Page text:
“Her life is very placid, I am told by Mrs. De Lisle. Would you throw its elements again into wild disturbance?”
“No; I would only give them their true activity. All is stagnation now. I would make her life one thrill of conscious joy.”
“I have conversed with Mrs. De Lisle on this subject,” said Mrs. Denison.
“You have? And what does she say?”
“She understands the whole case. I concealed nothing—was I right?”
“Yes. But go on.”
“She does not think that Jessie will marry during the lifetime of Mr. Dexter,” said Mrs. Denison.
Hendrickson became pale.
“I fear,” he remarked, “that I did not read her heart aright. I thought that we were conjoined in spirit. Oh, if I have been in error here, the wreck is hopeless!”
He showed a sudden and extreme depression.
“I think you have not erred, Paul. But if Jessie regards the conditions of divorce, given in Matthew, as binding, she is too pure and true a woman ever to violate them. All depends upon that. She could not be happy with you, if her conscience were burdened with the conviction that your marriage was not legal in the Divine sense. Don’t you see how such an act would depress her? Don’t you see that, in gaining her, you would sacrifice the brightest jewel in her crown of womanhood?”
“Does Mrs. De Lisle know her views on this subject?” he asked.
A quick flush mantled Hendrickson’s face.
“Well, what are they?” He questioned eagerly, and in a husky voice.
“She reads the law in Matthew and in Luke, literally.”
“The cup is indeed broken, and the precious wine spilled!” exclaimed the unhappy man, rising in strong agitation.
“Paul,” said Mrs. Denison, after this agitation had in a measure passed away; “all this I can well understand to be very hard for one who has been so patient, so true, so long suffering. But think calmly; and then ask yourself this question: Would you be willing to marry Jessie Loring while she holds her present views?”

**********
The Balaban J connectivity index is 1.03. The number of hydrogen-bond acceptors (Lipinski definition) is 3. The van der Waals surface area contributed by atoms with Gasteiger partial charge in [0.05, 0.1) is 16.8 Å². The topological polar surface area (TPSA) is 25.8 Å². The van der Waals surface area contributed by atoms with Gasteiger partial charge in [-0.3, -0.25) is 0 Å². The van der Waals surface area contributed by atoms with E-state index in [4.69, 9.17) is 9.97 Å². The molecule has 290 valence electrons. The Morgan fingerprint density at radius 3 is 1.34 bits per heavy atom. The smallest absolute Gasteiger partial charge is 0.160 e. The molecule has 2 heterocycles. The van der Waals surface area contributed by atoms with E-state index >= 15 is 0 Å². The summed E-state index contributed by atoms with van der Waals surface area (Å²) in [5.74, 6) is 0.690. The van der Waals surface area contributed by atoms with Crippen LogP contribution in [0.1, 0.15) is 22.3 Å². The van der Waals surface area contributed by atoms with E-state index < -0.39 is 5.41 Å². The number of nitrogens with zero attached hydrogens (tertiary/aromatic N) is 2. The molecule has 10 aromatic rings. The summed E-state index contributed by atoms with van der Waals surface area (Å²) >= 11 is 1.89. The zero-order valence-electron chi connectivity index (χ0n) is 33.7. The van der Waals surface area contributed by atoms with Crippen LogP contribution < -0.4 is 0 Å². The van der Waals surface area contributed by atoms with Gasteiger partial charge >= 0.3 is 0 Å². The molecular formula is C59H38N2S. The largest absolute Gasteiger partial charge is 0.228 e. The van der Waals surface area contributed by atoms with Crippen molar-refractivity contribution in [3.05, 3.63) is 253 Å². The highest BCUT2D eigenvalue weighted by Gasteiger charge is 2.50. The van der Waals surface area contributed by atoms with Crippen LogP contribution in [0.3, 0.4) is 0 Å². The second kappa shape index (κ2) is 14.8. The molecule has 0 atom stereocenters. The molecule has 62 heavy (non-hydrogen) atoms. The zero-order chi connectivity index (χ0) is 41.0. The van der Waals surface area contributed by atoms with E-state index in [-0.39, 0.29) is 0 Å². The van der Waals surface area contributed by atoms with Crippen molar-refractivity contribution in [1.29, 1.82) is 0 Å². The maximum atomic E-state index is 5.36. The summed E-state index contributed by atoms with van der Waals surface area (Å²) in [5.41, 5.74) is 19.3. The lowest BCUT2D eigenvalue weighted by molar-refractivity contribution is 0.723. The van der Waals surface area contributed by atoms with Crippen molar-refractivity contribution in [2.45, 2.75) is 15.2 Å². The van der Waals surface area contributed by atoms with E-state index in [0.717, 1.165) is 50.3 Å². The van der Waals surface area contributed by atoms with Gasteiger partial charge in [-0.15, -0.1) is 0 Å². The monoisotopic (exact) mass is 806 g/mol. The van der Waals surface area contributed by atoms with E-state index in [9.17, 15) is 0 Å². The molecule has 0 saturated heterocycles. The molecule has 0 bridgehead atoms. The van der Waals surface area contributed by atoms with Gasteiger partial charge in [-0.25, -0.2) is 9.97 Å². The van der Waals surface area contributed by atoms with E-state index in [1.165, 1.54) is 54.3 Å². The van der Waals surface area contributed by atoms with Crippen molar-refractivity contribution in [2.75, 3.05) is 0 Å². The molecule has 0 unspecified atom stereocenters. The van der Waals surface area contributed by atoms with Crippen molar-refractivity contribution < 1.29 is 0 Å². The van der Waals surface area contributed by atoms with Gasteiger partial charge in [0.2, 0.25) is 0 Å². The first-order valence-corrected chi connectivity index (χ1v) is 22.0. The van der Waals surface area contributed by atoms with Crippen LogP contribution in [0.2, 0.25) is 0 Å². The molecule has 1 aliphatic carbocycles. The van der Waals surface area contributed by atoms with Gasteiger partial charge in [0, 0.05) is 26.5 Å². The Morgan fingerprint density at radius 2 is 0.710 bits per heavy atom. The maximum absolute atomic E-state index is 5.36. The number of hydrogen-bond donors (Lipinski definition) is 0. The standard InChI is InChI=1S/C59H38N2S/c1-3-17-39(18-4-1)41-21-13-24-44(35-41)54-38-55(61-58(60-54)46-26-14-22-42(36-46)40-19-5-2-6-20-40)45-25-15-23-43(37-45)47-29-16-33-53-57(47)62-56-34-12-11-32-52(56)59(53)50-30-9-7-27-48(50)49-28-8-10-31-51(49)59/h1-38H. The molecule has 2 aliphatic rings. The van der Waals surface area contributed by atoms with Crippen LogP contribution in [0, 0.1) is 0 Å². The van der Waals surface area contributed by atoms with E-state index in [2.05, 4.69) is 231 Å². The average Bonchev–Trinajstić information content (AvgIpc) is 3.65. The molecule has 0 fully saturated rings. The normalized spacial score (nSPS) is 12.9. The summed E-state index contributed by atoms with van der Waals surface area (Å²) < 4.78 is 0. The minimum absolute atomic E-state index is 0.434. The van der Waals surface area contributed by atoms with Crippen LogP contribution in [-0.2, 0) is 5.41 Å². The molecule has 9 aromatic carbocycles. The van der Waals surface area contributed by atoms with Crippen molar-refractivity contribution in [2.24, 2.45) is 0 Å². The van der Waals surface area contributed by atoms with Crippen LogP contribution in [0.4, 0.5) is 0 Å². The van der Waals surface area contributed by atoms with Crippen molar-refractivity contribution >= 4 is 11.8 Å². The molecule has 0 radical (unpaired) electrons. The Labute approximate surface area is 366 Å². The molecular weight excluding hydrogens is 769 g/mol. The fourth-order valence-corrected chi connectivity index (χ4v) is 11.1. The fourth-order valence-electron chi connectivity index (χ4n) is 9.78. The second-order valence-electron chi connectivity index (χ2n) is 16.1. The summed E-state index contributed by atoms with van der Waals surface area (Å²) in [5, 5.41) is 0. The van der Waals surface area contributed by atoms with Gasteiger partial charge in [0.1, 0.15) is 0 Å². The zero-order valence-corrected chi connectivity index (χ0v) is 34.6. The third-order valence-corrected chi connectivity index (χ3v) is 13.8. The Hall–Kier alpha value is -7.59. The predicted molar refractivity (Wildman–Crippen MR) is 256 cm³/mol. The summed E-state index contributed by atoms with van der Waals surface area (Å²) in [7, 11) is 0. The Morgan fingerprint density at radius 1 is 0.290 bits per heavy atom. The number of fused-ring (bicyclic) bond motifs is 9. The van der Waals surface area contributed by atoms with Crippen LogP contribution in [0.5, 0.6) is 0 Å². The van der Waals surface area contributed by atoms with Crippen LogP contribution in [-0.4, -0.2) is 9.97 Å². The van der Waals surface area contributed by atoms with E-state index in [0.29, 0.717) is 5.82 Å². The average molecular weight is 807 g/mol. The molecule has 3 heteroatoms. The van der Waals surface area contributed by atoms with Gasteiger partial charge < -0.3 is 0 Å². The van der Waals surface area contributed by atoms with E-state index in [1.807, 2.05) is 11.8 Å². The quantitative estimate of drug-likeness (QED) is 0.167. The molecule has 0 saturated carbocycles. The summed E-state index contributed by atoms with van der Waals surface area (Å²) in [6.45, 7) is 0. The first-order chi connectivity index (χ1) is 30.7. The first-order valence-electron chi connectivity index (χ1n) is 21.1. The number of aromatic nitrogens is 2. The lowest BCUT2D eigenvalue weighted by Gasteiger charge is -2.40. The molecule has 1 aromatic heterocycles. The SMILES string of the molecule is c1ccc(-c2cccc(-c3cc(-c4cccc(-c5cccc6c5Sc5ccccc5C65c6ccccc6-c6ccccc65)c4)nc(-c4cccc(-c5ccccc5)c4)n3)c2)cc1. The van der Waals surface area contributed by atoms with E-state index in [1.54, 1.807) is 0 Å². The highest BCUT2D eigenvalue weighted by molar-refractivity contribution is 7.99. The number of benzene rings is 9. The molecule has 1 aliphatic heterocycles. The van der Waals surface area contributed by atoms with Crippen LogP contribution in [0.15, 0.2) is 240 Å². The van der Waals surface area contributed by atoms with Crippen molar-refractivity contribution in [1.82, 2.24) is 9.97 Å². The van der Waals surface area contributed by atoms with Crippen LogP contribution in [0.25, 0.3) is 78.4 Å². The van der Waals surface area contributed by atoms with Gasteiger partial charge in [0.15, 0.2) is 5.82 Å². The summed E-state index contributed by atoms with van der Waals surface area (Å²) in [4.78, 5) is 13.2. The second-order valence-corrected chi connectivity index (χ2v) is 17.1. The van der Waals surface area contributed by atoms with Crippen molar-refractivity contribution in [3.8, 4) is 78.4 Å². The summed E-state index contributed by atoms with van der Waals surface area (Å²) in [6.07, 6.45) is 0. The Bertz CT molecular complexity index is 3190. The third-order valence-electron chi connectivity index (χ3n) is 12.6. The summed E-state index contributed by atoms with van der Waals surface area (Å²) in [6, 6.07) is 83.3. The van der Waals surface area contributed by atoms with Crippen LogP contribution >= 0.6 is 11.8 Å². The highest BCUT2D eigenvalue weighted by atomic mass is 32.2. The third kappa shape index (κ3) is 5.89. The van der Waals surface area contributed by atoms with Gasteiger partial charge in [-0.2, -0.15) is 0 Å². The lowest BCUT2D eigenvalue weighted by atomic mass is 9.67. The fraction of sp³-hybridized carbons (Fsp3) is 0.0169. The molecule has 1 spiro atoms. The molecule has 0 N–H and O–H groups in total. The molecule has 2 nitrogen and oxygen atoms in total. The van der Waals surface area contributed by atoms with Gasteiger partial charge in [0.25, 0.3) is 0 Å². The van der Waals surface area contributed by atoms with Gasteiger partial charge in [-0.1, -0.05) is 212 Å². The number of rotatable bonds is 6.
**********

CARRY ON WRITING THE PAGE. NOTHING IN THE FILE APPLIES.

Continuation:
Hendrickson bent his head to think.
“She believes,” said Mrs. Denison, “that such a marriage would be adulterous. I put the matter before you in its plainest shape. Now, my friend, are you prepared to take a woman for your wife who is ready to come to you on such terms? I think not. No, not even if her name be Jessie Loring.”
“I thank you, my friend, for setting me completely right,” said Hendrickson. He spoke sadly, yet with the firmness of a true man. “I have now but one favor to ask. Learn from her own lips, if possible, her real sentiments on this subject.”
“I will do so.”
“Yes. To-morrow I will see Mrs. De Lisle, and confer with her on the subject, and then at the earliest practical moment call with her upon Jessie.”
Two days afterwards, Mr. Hendrickson received a note from his friend, asking him to call.